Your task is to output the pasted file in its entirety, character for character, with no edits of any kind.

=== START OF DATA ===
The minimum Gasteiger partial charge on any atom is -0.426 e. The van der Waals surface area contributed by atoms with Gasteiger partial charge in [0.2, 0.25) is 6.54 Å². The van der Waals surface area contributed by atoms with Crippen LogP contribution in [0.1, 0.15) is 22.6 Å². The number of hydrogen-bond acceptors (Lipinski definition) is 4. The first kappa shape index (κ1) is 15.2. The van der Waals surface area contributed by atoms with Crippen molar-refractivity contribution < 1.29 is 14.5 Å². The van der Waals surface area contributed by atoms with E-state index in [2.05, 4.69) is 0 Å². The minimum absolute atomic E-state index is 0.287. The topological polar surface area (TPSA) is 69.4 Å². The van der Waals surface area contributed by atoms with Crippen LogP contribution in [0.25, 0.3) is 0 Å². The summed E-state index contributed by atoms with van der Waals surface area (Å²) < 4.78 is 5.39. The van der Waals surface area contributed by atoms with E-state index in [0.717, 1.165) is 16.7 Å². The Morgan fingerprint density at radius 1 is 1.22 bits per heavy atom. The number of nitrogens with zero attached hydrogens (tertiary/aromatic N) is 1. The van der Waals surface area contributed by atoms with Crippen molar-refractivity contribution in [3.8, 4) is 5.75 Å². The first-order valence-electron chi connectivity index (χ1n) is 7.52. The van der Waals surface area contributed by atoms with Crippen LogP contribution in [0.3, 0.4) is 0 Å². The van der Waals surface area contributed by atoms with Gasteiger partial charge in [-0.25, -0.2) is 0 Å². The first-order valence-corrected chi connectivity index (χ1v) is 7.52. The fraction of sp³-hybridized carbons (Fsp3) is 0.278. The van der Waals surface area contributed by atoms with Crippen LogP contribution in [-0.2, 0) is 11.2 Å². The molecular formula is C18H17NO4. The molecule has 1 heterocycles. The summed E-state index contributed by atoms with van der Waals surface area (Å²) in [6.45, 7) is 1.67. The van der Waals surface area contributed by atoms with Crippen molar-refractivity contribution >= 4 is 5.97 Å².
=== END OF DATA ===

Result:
The minimum Gasteiger partial charge on any atom is -0.426 e. The van der Waals surface area contributed by atoms with Gasteiger partial charge in [0.2, 0.25) is 6.54 Å². The van der Waals surface area contributed by atoms with Crippen LogP contribution in [0.1, 0.15) is 22.6 Å². The number of hydrogen-bond acceptors (Lipinski definition) is 4. The first kappa shape index (κ1) is 15.2. The van der Waals surface area contributed by atoms with Crippen molar-refractivity contribution < 1.29 is 14.5 Å². The van der Waals surface area contributed by atoms with E-state index in [2.05, 4.69) is 0 Å². The minimum absolute atomic E-state index is 0.287. The topological polar surface area (TPSA) is 69.4 Å². The van der Waals surface area contributed by atoms with Crippen LogP contribution in [0.25, 0.3) is 0 Å². The summed E-state index contributed by atoms with van der Waals surface area (Å²) < 4.78 is 5.39. The van der Waals surface area contributed by atoms with E-state index in [0.717, 1.165) is 16.7 Å². The Morgan fingerprint density at radius 1 is 1.22 bits per heavy atom. The number of nitrogens with zero attached hydrogens (tertiary/aromatic N) is 1. The van der Waals surface area contributed by atoms with Crippen molar-refractivity contribution in [3.8, 4) is 5.75 Å². The first-order valence-electron chi connectivity index (χ1n) is 7.52. The van der Waals surface area contributed by atoms with Crippen LogP contribution in [0.3, 0.4) is 0 Å². The van der Waals surface area contributed by atoms with Gasteiger partial charge in [-0.25, -0.2) is 0 Å². The first-order valence-corrected chi connectivity index (χ1v) is 7.52. The fraction of sp³-hybridized carbons (Fsp3) is 0.278. The van der Waals surface area contributed by atoms with Crippen LogP contribution in [-0.2, 0) is 11.2 Å². The molecular formula is C18H17NO4. The molecule has 1 heterocycles. The summed E-state index contributed by atoms with van der Waals surface area (Å²) in [6.45, 7) is 1.67. The van der Waals surface area contributed by atoms with Crippen molar-refractivity contribution >= 4 is 5.97 Å².